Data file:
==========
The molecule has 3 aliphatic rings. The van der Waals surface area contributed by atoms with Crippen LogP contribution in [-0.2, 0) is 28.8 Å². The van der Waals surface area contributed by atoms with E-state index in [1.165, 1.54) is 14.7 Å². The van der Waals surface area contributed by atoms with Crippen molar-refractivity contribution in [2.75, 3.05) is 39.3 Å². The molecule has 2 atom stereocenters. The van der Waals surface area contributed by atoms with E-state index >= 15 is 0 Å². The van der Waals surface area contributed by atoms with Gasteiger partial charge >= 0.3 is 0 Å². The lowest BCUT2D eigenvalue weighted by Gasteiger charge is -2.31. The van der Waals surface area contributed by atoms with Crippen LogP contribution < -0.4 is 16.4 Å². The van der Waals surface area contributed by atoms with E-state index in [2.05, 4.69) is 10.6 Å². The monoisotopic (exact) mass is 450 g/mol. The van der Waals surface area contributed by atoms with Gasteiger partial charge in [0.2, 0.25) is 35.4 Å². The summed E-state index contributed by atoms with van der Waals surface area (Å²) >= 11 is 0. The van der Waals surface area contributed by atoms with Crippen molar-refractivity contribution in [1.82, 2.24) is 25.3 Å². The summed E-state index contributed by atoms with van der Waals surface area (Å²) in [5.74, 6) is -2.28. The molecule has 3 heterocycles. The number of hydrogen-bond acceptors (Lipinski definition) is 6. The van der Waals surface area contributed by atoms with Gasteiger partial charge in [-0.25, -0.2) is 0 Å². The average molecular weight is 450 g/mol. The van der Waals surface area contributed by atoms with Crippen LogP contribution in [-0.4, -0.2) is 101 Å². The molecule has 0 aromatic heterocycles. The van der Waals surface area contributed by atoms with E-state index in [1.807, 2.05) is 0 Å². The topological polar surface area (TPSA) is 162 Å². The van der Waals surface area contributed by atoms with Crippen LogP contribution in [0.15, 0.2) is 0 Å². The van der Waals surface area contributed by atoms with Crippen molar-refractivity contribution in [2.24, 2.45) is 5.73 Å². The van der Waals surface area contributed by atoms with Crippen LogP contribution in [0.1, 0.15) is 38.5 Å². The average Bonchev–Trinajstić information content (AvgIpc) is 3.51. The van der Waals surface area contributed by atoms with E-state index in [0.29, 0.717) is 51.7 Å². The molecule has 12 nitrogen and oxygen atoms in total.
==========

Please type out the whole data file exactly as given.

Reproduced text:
The molecule has 3 aliphatic rings. The van der Waals surface area contributed by atoms with Crippen LogP contribution in [-0.2, 0) is 28.8 Å². The van der Waals surface area contributed by atoms with E-state index in [1.165, 1.54) is 14.7 Å². The van der Waals surface area contributed by atoms with Crippen molar-refractivity contribution in [2.75, 3.05) is 39.3 Å². The molecule has 2 atom stereocenters. The van der Waals surface area contributed by atoms with E-state index >= 15 is 0 Å². The van der Waals surface area contributed by atoms with Gasteiger partial charge >= 0.3 is 0 Å². The lowest BCUT2D eigenvalue weighted by Gasteiger charge is -2.31. The van der Waals surface area contributed by atoms with Crippen LogP contribution < -0.4 is 16.4 Å². The van der Waals surface area contributed by atoms with E-state index in [2.05, 4.69) is 10.6 Å². The monoisotopic (exact) mass is 450 g/mol. The van der Waals surface area contributed by atoms with Gasteiger partial charge in [0.2, 0.25) is 35.4 Å². The summed E-state index contributed by atoms with van der Waals surface area (Å²) >= 11 is 0. The van der Waals surface area contributed by atoms with Crippen molar-refractivity contribution in [1.82, 2.24) is 25.3 Å². The summed E-state index contributed by atoms with van der Waals surface area (Å²) in [5.74, 6) is -2.28. The molecule has 3 heterocycles. The number of hydrogen-bond acceptors (Lipinski definition) is 6. The van der Waals surface area contributed by atoms with Gasteiger partial charge in [-0.25, -0.2) is 0 Å². The average molecular weight is 450 g/mol. The van der Waals surface area contributed by atoms with Crippen LogP contribution in [-0.4, -0.2) is 101 Å². The molecule has 0 aromatic heterocycles. The van der Waals surface area contributed by atoms with E-state index in [1.807, 2.05) is 0 Å². The topological polar surface area (TPSA) is 162 Å². The van der Waals surface area contributed by atoms with Crippen LogP contribution in [0.15, 0.2) is 0 Å². The van der Waals surface area contributed by atoms with Crippen molar-refractivity contribution in [2.24, 2.45) is 5.73 Å². The van der Waals surface area contributed by atoms with Crippen LogP contribution in [0.1, 0.15) is 38.5 Å². The average Bonchev–Trinajstić information content (AvgIpc) is 3.51. The van der Waals surface area contributed by atoms with E-state index in [0.29, 0.717) is 51.7 Å². The molecule has 12 nitrogen and oxygen atoms in total.